Following my previous blog post, it’s time to further develop some thoughts on the Löfstedt Review and the issues surrounding it.
What made the HSW Act and the post-Robens architecture different from the earlier Factories Act law was not just its goal setting nature, bounded by “reasonable practicability”, but its attempt to describe the essential ingredients for arriving at and sustaining safe systems of work in an organisational setting.
In other words, it was not just a long list of dos and don’ts related to particular hazards. In a suitably general way, it set out the people/policy/procedures needed to ensure that hazards were routinely identified, risks assessed, appropriate controls applied and refined – taking into account advances in knowledge and lessons from operational experience.
Thus, where earlier law had sought only to prescribe measures to be taken in various (actually quite limited) settings, the 1974 Act – later augmented by the Management of Health and Safety at Work (MHSW) Regulations – tried to indicate what employers needed to do to be able to work this out for themselves, using risk assessment and supported by competent people/advice, consultation with workers and so on.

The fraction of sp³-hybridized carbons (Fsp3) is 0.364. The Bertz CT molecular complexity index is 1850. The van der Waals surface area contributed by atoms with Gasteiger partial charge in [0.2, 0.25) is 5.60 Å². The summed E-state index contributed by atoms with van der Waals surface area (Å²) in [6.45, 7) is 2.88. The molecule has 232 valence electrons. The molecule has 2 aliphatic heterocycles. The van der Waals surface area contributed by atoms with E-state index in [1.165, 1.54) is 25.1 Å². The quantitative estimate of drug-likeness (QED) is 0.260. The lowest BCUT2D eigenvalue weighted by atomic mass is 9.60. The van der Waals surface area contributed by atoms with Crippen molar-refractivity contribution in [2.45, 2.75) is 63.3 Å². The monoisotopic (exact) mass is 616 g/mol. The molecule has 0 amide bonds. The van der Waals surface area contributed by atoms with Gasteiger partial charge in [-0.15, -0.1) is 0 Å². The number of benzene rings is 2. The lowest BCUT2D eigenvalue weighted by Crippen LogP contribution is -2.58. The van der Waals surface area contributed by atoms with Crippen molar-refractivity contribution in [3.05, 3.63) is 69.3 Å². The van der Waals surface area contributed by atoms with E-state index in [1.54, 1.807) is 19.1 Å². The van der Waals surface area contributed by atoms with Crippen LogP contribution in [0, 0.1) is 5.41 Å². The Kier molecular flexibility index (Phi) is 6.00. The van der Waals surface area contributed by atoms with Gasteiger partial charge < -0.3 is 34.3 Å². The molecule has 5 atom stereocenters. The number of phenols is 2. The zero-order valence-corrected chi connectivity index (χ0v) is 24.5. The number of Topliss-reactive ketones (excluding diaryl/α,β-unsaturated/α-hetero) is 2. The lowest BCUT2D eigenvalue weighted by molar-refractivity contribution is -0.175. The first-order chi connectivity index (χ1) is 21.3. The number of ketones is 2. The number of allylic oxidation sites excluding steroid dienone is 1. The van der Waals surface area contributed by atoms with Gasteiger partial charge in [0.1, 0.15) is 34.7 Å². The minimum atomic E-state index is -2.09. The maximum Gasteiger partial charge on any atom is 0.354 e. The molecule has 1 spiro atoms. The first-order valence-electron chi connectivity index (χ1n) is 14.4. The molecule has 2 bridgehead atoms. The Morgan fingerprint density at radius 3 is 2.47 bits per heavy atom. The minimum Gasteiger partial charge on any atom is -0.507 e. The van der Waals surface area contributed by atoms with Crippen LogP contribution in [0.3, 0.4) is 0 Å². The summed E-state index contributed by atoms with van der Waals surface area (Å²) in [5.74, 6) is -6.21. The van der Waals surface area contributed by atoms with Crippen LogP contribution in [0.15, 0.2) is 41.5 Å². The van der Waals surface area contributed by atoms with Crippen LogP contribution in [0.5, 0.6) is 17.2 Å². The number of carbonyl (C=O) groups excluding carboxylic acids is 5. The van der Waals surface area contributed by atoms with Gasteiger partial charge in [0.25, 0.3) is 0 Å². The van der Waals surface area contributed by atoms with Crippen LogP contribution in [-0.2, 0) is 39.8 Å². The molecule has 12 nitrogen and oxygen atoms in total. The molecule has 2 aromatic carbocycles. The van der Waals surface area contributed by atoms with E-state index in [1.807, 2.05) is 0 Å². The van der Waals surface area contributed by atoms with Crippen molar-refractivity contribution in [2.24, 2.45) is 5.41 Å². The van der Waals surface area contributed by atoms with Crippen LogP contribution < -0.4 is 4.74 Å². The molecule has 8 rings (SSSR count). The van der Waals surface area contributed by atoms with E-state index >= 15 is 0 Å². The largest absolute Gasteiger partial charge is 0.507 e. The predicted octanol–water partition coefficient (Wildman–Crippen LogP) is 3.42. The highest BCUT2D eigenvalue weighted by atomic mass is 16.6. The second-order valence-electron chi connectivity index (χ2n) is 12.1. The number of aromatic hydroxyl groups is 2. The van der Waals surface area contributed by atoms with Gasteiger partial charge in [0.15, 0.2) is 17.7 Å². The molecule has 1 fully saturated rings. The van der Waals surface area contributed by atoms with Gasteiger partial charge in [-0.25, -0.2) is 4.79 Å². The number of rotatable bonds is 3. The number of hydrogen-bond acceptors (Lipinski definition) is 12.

In theory, regulations and guidance introduced later to regulate specific risks and activities were designed to support this underlying core. In reality, however, what we now have is architecture of law that is actually quite untidy, incomplete and is not easy to understand in detail without going on a training course and/or reading quite a lot of guidance! (This is just as true, of course, of law relating to other aspects of business such as employment, tax, planning, environment etc. Most business owners/managers do not read raw, undigested health and safety law but refer to guidance or seek professional advice.)
And, of course, law and guidance on their own provide only part of the answer since legally-required systems and risk control measures alone (even when supported by detailed requirements) are not enough to guarantee desired outcomes.
To ensure the “fine fit” between systems/standards and operational reality you also need an effective health and safety culture. We also need effective systems of promotion, education, training, advice, and support to enable smaller businesses particularly to respond effectively. And we also need enforcement to deal with the criminally non-compliant. Good law is clearly necessary but it is far from sufficient to deliver safe and healthy working conditions.
The challenge I believe Professor Löfstedt faces in conducting his review is not only to show how we can return to the essence of the Robens vision, stripping out a lot of the confusing duplication and overlap of duties in the different sets of regulations (without reducing essential protections), but how – in practical terms – we can deal with the challenges smaller firms in particular face in responding to goal-setting law.